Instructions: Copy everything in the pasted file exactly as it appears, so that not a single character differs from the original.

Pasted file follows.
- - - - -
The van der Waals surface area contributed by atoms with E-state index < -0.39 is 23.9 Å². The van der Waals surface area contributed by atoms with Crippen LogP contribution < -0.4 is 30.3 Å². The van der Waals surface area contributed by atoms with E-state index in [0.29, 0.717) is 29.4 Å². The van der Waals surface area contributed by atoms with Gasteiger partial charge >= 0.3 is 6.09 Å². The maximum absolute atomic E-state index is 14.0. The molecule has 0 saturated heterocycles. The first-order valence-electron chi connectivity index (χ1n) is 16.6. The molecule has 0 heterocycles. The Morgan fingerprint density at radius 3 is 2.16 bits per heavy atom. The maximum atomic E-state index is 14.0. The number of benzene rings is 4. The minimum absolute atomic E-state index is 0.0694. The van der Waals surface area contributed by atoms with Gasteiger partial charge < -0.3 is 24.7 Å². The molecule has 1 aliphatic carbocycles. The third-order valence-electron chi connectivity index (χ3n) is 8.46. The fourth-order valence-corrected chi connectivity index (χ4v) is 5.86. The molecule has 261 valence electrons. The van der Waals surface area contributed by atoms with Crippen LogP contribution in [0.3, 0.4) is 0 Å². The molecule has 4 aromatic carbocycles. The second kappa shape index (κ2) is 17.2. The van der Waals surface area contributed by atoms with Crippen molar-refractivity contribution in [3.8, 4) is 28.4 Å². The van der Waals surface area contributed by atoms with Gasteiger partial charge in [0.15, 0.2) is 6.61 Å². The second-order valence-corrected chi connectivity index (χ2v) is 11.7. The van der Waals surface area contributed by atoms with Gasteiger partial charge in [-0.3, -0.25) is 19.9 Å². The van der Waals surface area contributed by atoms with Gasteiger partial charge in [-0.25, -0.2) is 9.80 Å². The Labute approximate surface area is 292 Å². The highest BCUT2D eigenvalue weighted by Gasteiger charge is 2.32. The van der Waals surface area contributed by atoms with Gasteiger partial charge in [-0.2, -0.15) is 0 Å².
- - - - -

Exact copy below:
The van der Waals surface area contributed by atoms with E-state index < -0.39 is 23.9 Å². The van der Waals surface area contributed by atoms with Crippen LogP contribution < -0.4 is 30.3 Å². The van der Waals surface area contributed by atoms with E-state index in [0.29, 0.717) is 29.4 Å². The van der Waals surface area contributed by atoms with Gasteiger partial charge >= 0.3 is 6.09 Å². The maximum absolute atomic E-state index is 14.0. The molecule has 0 saturated heterocycles. The first-order valence-electron chi connectivity index (χ1n) is 16.6. The molecule has 0 heterocycles. The Morgan fingerprint density at radius 3 is 2.16 bits per heavy atom. The maximum atomic E-state index is 14.0. The number of benzene rings is 4. The minimum absolute atomic E-state index is 0.0694. The van der Waals surface area contributed by atoms with Gasteiger partial charge < -0.3 is 24.7 Å². The molecule has 1 aliphatic carbocycles. The third-order valence-electron chi connectivity index (χ3n) is 8.46. The fourth-order valence-corrected chi connectivity index (χ4v) is 5.86. The molecule has 261 valence electrons. The van der Waals surface area contributed by atoms with Crippen LogP contribution in [0.3, 0.4) is 0 Å². The molecule has 4 aromatic carbocycles. The second kappa shape index (κ2) is 17.2. The van der Waals surface area contributed by atoms with Crippen molar-refractivity contribution in [3.8, 4) is 28.4 Å². The van der Waals surface area contributed by atoms with Gasteiger partial charge in [0.15, 0.2) is 6.61 Å². The second-order valence-corrected chi connectivity index (χ2v) is 11.7. The van der Waals surface area contributed by atoms with Gasteiger partial charge in [-0.3, -0.25) is 19.9 Å². The van der Waals surface area contributed by atoms with Gasteiger partial charge in [-0.25, -0.2) is 9.80 Å². The Labute approximate surface area is 292 Å². The highest BCUT2D eigenvalue weighted by Gasteiger charge is 2.32. The van der Waals surface area contributed by atoms with Gasteiger partial charge in [-0.2, -0.15) is 0 Å².